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Still from trailer.

Uzo Aduba Gives a Striking Performance In the Trailer for Upcoming Hip Hop Drama 'Beats'

The actress plays the mother of a reclusive hip hop prodigy in the upcoming Netflix film, also starring Anthony Anderson.

Emmy-winning actress, Uzo Aduba, has proved her acting chops yet again in the intense trailer for Netlfix's "Beats."

The coming-of-age film follows a teen from Chicago—played by newcomer Khalil Everage—who just so happens to be a hip hop prodigy who makes beats in his room. He's mostly withdrawn from the outside world however, until a school security guard, played by Black-ish's Anthony Anderson tries to get him out of his shell in order to share his musical gift with the world.

We see Aduba give a stoic performance as the young protagonist's protective mother.


Here is the full description of the movie via Shadow & Act:

In this coming-of-age drama, a reclusive teenage musical prodigy (Everage) forms an unlikely friendship with a down-on-his-luck high school security guard (Anderson). United by their mutual love of hip hop, they try to free each other from the demons of their past and break into the city's music scene.

It also stars Emayatzy Corinealdi and Dave East, as well as a slew of local Chicago talent, like Young Chop, who produced original music for the film, as noted in Konbini.

Next, Aduba will portray the Civil Rights icon, Shirley Chisholm, the first black woman to run for president of the United Staes, in the FX series "Mrs. America."

"Beats" hits Netflix on June 19. Watch the trailer below.

Beats - A Netflix Film | Official Trailer youtu.be

Music
Photo by Don Paulsen/Michael Ochs Archives/Getty Images

Hugh Masekela's New York City Legacy

A look back at the South African legend's time in New York City and his enduring presence in the Big Apple.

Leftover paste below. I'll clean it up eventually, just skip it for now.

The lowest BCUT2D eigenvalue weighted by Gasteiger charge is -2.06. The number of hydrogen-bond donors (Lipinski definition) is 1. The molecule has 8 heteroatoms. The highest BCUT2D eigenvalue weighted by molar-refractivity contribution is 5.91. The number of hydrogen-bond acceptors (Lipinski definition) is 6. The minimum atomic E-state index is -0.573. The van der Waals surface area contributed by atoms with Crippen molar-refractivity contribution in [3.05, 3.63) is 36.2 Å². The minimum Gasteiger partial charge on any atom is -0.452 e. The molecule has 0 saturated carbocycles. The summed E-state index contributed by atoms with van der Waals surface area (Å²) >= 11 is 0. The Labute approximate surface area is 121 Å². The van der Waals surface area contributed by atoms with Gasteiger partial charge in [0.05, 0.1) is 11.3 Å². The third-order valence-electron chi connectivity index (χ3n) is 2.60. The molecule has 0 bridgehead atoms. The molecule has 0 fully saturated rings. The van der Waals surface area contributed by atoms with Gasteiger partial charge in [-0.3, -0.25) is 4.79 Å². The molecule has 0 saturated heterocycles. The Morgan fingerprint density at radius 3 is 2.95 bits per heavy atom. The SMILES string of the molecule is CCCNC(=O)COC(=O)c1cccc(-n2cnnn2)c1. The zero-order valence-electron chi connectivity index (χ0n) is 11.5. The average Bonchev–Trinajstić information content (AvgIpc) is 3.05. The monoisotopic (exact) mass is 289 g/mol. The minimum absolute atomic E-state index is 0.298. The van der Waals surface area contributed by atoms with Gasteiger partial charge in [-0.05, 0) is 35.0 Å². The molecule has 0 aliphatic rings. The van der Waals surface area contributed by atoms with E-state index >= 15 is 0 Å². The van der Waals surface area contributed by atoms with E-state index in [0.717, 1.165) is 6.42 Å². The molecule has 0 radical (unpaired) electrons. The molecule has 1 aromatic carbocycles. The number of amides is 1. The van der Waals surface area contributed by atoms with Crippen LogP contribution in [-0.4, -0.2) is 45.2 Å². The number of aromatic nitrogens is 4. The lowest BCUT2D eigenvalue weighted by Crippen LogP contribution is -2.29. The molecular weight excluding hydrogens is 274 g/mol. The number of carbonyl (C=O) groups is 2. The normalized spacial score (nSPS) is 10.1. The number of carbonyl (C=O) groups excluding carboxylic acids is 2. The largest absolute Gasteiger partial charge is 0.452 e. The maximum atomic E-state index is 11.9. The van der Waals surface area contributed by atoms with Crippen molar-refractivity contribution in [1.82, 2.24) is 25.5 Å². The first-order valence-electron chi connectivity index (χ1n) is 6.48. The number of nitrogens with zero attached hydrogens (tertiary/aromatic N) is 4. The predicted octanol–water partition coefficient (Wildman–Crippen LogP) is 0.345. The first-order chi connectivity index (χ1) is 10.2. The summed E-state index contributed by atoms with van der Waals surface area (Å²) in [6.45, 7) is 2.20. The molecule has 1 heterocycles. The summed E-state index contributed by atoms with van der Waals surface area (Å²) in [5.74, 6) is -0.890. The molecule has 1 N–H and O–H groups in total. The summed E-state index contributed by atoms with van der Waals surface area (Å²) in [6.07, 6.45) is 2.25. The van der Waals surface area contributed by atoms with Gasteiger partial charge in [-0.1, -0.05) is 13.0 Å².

In Questlove's magnificent documentary, Summer of Soul, he captures a forgotten part of Black American music history. But in telling the tale of the 1969 Harlem Cultural Festival, the longtime musician and first-time filmmaker also captures a part of lost South African music history too.

Among the line-up of blossoming all-stars who played the Harlem festival, from a 19-year-old Stevie Wonder to a transcendent Mavis Staples, was a young Hugh Masekela. 30 years old at the time, he was riding the wave of success that came from releasing Grazing in the Grass the year before. To watch Masekela in that moment on that stage is to see him at the height of his time in New York City — a firecracker musician who entertained his audiences as much as he educated them about the political situation in his home country of South Africa.

The legacy Masekela sowed in New York City during the 1960s remains in the walls of the venues where he played, and in the dust of those that are no longer standing. It's in the records he made in studios and jazz clubs, and on the Manhattan streets where he once posed with a giant stuffed zebra for an album cover. It's a legacy that still lives on in tangible form, too, in the Hugh Masekela Heritage Scholarship at the Manhattan School of Music.

The school is the place where Masekela received his education and met some of the people that would go on to be life-long bandmates and friends, from Larry Willis (who, as the story goes, Masekela convinced to give up opera for piano) to Morris Goldberg, Herbie Hancock and Stewart Levine, "his brother and musical compadre," as Mabusha Masekela, Bra Hugh's nephew says.

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